Trying to understand CTE Pro 1

8pack

They call me 2 county !
Silver Member
I can't talk for other people but I can tell you the bumps I had. They all related to repeatability.

You must stand in the same relative position to the OB - CB line.

The pivot or sweep must be the same amount. Bridge distance must be the same if using a manual pivot. Tip placement must be the same too.

The drop to center CB must be straight down.

You must have a straight stroke.

CTE is an advanced aiming system with many 'moving parts'. If you're a casual player it's hard to keep all the pieces running smoothly. My suggestion for someone who wishes to learn the system is to do a lot of stroke exercises. Without a good stroke you won't be consistent with system.


just mho

Thanks for your reply, an i agree with you one hundred percent. Manual pivoting requires exactness from start to the end .

Not trying to argue here but when one has exactness in
His routine, the output should always be the same, do you agree? Ive ventured into pivoting for sometime now, ive also had the pleasure of talking with Hal and RON may they rest in peace. These 2 really got me into trying to figure out is there just 2 or 3 moves with a pivot for all shots??? After realizing if you didn't pay attention to your body line up...bridge length., maybe there was only a few shots.

I had a problem though, consistency wasnt there.
Now i really started dialing in on my bridge length, making sure it was always the same. That was it, now ive got more consistency on the same line up creating the same output.

Now ive got a different problem, im missing more shots.
I realised that basing my pivots off of 3 places wasn't enough, something had to change. So i decided to add more than 3 alignments, problem solved.

In my opinion being exact could hurt your chances going off 3 alingments, unless you dont pay to much attention to your bridge length an you let the eyes decide what looks good.
 
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Vorpal Cue

Just galumping back
Silver Member
Thanks for your reply, an i agree with you one hundred percent. Manual pivoting requires exactness from start to the end .

Not trying to argue here but when one has exactness in
His routine, the output should always be the same, do you agree? Ive ventured into pivoting for sometime now, ive also had the pleasure of talking with Hal and RON may they rest in peace. These 2 really got me into trying to figure out is there just 2 or 3 moves with a pivot for all shots??? After realizing if you didn't pay attention to your body line up...bridge length., maybe there was only a few shots.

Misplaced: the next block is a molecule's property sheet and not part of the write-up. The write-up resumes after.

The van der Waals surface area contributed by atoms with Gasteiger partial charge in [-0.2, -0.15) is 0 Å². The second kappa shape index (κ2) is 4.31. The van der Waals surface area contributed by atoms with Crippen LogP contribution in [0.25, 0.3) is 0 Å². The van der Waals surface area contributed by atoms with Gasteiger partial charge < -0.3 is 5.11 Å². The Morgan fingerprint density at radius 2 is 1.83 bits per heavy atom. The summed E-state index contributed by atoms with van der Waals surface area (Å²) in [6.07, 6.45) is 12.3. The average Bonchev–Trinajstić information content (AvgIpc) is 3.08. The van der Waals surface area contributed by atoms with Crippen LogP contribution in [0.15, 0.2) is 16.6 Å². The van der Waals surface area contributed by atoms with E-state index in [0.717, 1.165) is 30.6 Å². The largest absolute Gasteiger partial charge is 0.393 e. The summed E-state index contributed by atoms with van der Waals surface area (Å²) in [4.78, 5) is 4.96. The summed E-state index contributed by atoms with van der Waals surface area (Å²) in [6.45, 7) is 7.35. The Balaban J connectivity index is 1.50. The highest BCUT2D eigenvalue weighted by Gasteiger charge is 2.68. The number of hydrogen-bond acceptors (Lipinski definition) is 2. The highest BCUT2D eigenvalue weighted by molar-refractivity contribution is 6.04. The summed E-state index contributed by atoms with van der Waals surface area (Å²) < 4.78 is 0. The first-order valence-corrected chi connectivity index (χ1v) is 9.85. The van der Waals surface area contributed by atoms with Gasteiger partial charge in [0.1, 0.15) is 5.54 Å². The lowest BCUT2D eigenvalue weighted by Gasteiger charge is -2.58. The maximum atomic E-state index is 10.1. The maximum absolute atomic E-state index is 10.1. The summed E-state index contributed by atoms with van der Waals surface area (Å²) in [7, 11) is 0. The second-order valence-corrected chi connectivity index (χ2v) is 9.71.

I had a problem though, consistency wasnt there.
Now i really started dialing in on my bridge length, making sure it was always the same. That was it, now ive got more consistency on the same line up creating the same output.

Now ive got a different problem, im missing more shots.
I realised that basing my pivots off of 3 places wasn't enough, something had to change. So i decided to add more than 3 alignments, problem solved.

In my opinion being exact could hurt your chances going off 3 alingments, unless you dont pay to much attention to your bridge length an you let the eyes decide what looks good.


Yes, I agree. Exactness leads to consistency and it's the key to avoid slumps and that "how da F did I miss that?" I check my body position first because I switch between shish-kabob and CTE. They use different body positions. (s-b is quicker) Then bridge, grip, and elbow. I think trying to play too fast can be the start of my problems because I'm sloppy with one of these.
 

Dan White

AzB Silver Member
Silver Member
If I can find an open spot in his schedule, I plan on returning in the spring for a week of study on banks. I've watched him, with my own eyes, pocketing those 2, 3, and 4 rail banks and it isn't because he was "born in Kentucky" or "has hit a million banks" either. KNOWLEDGE is the key!